Recently I met Kelvin Omereshone, based in Nigeria, for a session on his show Teach Kelvin Your Thing (TKYT). Here’s the description of the show:
Teach Kelvin Your Thing was created out of a need for me to learn not just new technologies but how folks who know these technologies use them.
Besides TKYT, Kelvin is a prolific blogger, producer, writer, and an upcoming author! Kelvin is an experienced Sails framework programmer, and announced the recent honor of becoming the lead maintainer for the framework.
Kelvin and decided to talk about High Performance PostgreSQL for Rails.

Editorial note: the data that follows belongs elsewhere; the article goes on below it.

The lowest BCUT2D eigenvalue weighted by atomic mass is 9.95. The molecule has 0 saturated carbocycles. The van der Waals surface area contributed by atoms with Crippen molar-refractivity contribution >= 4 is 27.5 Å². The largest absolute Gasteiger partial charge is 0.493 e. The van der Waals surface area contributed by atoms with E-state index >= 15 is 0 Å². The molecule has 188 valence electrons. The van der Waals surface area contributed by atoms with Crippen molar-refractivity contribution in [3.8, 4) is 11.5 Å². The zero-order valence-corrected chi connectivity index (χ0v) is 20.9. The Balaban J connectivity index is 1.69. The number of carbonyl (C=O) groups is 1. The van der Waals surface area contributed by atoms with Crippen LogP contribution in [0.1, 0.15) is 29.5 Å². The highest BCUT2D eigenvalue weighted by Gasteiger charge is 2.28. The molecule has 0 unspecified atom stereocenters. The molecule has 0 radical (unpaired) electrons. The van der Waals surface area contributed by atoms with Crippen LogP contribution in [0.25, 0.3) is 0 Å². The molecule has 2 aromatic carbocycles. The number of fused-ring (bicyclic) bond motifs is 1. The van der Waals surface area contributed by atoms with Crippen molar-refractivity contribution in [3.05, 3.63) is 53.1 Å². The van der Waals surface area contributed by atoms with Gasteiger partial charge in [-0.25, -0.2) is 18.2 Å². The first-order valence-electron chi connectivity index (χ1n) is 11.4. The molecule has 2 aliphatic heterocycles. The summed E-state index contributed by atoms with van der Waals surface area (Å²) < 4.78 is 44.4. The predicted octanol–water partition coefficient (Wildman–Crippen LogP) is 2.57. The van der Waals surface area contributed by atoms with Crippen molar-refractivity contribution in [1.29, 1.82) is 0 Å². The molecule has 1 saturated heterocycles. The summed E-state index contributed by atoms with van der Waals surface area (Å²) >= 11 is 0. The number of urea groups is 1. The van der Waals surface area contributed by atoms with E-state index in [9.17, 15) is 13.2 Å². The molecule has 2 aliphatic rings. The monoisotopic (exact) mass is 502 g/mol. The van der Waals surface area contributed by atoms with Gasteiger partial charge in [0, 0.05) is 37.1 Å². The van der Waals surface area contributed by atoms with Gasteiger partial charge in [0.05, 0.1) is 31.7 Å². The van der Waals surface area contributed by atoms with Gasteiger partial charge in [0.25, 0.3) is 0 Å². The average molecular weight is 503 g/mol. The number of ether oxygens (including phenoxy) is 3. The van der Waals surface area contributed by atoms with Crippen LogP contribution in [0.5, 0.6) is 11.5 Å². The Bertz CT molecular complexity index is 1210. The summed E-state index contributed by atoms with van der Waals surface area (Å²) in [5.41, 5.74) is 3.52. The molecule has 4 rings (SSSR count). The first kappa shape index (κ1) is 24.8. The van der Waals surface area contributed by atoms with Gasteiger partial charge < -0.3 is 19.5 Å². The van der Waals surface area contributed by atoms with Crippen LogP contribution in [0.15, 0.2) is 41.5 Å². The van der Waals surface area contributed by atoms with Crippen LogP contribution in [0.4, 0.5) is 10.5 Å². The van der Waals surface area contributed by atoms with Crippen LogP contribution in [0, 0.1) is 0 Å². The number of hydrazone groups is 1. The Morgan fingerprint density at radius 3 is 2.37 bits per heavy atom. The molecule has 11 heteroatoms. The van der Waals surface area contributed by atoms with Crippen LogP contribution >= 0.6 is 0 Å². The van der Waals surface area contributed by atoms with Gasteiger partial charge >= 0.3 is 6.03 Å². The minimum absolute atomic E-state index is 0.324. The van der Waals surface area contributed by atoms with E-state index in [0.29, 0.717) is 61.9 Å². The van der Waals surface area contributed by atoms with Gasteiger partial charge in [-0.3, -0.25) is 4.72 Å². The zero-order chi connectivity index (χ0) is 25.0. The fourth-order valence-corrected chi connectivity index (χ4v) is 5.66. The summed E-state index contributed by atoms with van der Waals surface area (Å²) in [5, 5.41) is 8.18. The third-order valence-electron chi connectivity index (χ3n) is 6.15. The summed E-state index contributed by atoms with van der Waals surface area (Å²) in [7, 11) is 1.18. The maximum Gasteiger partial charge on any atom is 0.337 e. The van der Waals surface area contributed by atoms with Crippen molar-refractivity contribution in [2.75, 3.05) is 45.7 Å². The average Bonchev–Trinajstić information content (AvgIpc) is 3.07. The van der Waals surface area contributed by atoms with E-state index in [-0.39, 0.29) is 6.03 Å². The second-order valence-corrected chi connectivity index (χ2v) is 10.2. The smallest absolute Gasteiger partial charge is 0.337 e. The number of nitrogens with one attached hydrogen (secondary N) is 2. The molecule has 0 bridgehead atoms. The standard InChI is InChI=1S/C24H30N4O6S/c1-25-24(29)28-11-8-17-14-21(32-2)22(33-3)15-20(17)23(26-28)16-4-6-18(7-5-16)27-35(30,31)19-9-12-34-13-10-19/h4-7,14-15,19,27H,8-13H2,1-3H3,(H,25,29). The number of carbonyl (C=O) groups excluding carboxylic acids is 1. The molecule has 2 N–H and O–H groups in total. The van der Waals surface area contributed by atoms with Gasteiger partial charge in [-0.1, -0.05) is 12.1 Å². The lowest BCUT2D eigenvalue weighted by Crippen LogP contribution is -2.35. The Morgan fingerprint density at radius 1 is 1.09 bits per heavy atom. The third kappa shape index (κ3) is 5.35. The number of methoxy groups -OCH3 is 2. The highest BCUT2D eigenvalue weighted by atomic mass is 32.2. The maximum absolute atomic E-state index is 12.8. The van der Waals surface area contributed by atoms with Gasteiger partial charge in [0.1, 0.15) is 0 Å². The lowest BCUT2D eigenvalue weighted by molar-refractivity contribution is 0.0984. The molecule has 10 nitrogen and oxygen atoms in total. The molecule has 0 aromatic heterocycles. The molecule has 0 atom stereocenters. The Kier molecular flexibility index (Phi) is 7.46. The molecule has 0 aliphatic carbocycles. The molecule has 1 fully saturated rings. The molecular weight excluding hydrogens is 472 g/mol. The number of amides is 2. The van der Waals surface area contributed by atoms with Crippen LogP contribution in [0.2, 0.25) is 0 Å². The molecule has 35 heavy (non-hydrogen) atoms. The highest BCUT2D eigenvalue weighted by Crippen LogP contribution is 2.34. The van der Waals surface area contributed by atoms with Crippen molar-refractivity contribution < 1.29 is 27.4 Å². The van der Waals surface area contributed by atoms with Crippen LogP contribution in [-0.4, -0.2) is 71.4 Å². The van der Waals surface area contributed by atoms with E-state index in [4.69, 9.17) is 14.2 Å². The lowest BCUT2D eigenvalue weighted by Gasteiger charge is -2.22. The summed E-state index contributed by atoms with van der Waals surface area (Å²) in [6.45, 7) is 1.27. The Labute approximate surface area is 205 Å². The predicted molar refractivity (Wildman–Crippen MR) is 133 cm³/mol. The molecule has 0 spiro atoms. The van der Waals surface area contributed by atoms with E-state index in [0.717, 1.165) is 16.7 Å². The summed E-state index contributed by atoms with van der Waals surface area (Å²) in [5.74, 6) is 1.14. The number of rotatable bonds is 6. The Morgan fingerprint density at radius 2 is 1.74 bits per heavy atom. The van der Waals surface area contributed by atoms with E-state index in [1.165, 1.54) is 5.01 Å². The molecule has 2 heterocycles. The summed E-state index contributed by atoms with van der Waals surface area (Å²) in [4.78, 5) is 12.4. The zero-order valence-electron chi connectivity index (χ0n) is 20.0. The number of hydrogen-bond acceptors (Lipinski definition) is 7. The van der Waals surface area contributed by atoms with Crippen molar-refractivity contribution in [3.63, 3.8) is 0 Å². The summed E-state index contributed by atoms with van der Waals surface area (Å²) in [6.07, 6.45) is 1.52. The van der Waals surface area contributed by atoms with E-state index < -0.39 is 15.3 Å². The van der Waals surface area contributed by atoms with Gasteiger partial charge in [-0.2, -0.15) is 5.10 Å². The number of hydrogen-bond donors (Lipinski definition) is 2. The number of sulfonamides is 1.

The session is called High Performance PostgreSQL for Rails applications with Andrew Atkinson and is on YouTube. The recorded session is embedded below. Although we barely scratched the surface of the topic ideas Kelvin had, I’ve written up his questions as a bonus Q&A below the video. Note for the video: unfortunately my fancy microphone wasn’t used (by mistake). Apologies on the audio.
With a one hour session, we only made it through some basics with the Active Record ORM, SQL queries, query planning, and efficient indexes. While those are some of the key ingredients to good performance, there’s much more.
The following questions explore more performance related topics beyond what we covered in the session.
How do you optimize PostgreSQL for high performance in a Rails application?